Whatever other education issues the Idaho legislature tackles in the 2007 session, it must deal with replacing the schools maintenance and operations (M & O) funds that were removed from the property tax in the August special session called by Governor Risch. In that session, the legislature raised the sales tax by 20% (from 5% to 6%) to make up the difference in this large tax shift. The result was relief to property owners throughout the state.
However, it remains for the legislature to actually appropriate the money from the general fund and send it to the school districts. Veteran lawmakers say that determining what each school district receives cannot be based on what they would have received from local property taxes. The state must devise a method of assessing the actual budgets of each school district.
Apparently some of the smaller school districts, which must spend far more dollars per student than the larger districts, are already quite concerned about the amount they will receive from the legislature. They fear they will experience a drop in operating funds.
Legislators who actually do the math and track the state tax revenues say the sales tax increase was not really needed to give property tax relief, as there was already a large surplus in the general fund. In addition, the legislature has placed $100 million in an Education Stabilization Fund to prevent shortfalls in the future. Since there is a large surplus in the general fund already, letâ€™s hope the dollars raised by the sales tax increase are also placed in the Stabilization Fund.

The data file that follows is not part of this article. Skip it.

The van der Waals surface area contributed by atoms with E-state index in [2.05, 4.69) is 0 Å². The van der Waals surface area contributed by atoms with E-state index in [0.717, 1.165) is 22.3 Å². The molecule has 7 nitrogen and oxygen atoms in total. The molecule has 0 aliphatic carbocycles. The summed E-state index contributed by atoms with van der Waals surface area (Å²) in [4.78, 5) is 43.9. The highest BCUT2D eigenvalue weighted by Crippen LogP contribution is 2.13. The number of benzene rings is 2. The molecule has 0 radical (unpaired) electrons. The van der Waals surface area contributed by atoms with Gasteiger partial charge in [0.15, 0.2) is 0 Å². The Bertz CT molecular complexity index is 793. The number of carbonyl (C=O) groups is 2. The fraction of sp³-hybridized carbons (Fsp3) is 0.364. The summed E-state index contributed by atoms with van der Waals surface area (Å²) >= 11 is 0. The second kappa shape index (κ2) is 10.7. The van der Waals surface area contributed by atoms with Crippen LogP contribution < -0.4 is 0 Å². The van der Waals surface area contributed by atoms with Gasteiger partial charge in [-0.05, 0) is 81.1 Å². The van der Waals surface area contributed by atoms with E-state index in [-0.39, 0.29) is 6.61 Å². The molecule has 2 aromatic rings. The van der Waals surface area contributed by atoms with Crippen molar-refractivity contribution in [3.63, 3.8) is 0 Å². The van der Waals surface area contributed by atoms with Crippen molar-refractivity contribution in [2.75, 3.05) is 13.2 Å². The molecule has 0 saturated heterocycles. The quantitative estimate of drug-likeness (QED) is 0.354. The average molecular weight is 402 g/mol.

By the way, some may be under the mistaken impression that M & O funds are earmarked for very specific needs. This is not true. Those M & O dollars may be spent for anything and everything from school buildings, teacher salaries, new carpet, additional school counselors, to textbooks, and employee bonuses, to name just a few items. What school district patron, or legislator, for that matter, can possibly keep track of it all?
The opportunity to make school districts more accountable for their spending may arrive as the legislature tackles the sticky issue of funding the school M & O. And possibly the issue of school district consolidation will reappear.